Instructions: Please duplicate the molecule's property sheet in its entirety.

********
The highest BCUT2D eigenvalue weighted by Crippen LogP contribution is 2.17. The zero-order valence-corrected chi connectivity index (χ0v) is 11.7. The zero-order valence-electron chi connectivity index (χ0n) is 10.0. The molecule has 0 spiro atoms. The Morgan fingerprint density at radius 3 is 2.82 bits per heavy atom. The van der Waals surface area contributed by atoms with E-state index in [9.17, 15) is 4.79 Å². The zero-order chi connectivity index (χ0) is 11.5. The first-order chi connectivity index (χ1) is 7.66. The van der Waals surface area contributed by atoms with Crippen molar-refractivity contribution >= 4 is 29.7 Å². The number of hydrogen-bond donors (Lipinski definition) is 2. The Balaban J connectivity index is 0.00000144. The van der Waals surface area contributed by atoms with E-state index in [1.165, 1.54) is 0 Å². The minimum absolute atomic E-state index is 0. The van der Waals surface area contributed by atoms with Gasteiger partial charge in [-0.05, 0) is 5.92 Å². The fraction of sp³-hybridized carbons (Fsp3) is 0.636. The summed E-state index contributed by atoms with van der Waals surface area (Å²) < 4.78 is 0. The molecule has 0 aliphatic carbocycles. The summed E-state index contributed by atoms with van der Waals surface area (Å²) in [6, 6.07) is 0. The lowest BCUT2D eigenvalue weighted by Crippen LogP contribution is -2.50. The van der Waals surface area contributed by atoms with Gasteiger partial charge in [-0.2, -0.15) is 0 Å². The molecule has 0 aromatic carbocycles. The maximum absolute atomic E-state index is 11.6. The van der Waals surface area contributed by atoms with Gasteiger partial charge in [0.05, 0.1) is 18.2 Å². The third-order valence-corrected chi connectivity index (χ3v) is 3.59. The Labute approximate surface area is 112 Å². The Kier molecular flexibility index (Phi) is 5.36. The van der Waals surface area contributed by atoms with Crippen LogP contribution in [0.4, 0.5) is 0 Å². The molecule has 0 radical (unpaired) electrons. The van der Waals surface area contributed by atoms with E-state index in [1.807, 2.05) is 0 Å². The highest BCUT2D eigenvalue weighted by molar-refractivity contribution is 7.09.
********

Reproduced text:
The highest BCUT2D eigenvalue weighted by Crippen LogP contribution is 2.17. The zero-order valence-corrected chi connectivity index (χ0v) is 11.7. The zero-order valence-electron chi connectivity index (χ0n) is 10.0. The molecule has 0 spiro atoms. The Morgan fingerprint density at radius 3 is 2.82 bits per heavy atom. The van der Waals surface area contributed by atoms with E-state index in [9.17, 15) is 4.79 Å². The zero-order chi connectivity index (χ0) is 11.5. The first-order chi connectivity index (χ1) is 7.66. The van der Waals surface area contributed by atoms with Crippen molar-refractivity contribution >= 4 is 29.7 Å². The number of hydrogen-bond donors (Lipinski definition) is 2. The Balaban J connectivity index is 0.00000144. The van der Waals surface area contributed by atoms with E-state index in [1.165, 1.54) is 0 Å². The minimum absolute atomic E-state index is 0. The van der Waals surface area contributed by atoms with Gasteiger partial charge in [-0.05, 0) is 5.92 Å². The fraction of sp³-hybridized carbons (Fsp3) is 0.636. The summed E-state index contributed by atoms with van der Waals surface area (Å²) < 4.78 is 0. The molecule has 0 aliphatic carbocycles. The summed E-state index contributed by atoms with van der Waals surface area (Å²) in [6, 6.07) is 0. The lowest BCUT2D eigenvalue weighted by Crippen LogP contribution is -2.50. The van der Waals surface area contributed by atoms with Gasteiger partial charge in [-0.2, -0.15) is 0 Å². The molecule has 0 aromatic carbocycles. The maximum absolute atomic E-state index is 11.6. The van der Waals surface area contributed by atoms with Gasteiger partial charge in [0.05, 0.1) is 18.2 Å². The third-order valence-corrected chi connectivity index (χ3v) is 3.59. The Labute approximate surface area is 112 Å². The Kier molecular flexibility index (Phi) is 5.36. The van der Waals surface area contributed by atoms with Crippen LogP contribution in [0.4, 0.5) is 0 Å². The molecule has 0 radical (unpaired) electrons. The van der Waals surface area contributed by atoms with E-state index in [1.807, 2.05) is 0 Å². The highest BCUT2D eigenvalue weighted by molar-refractivity contribution is 7.09.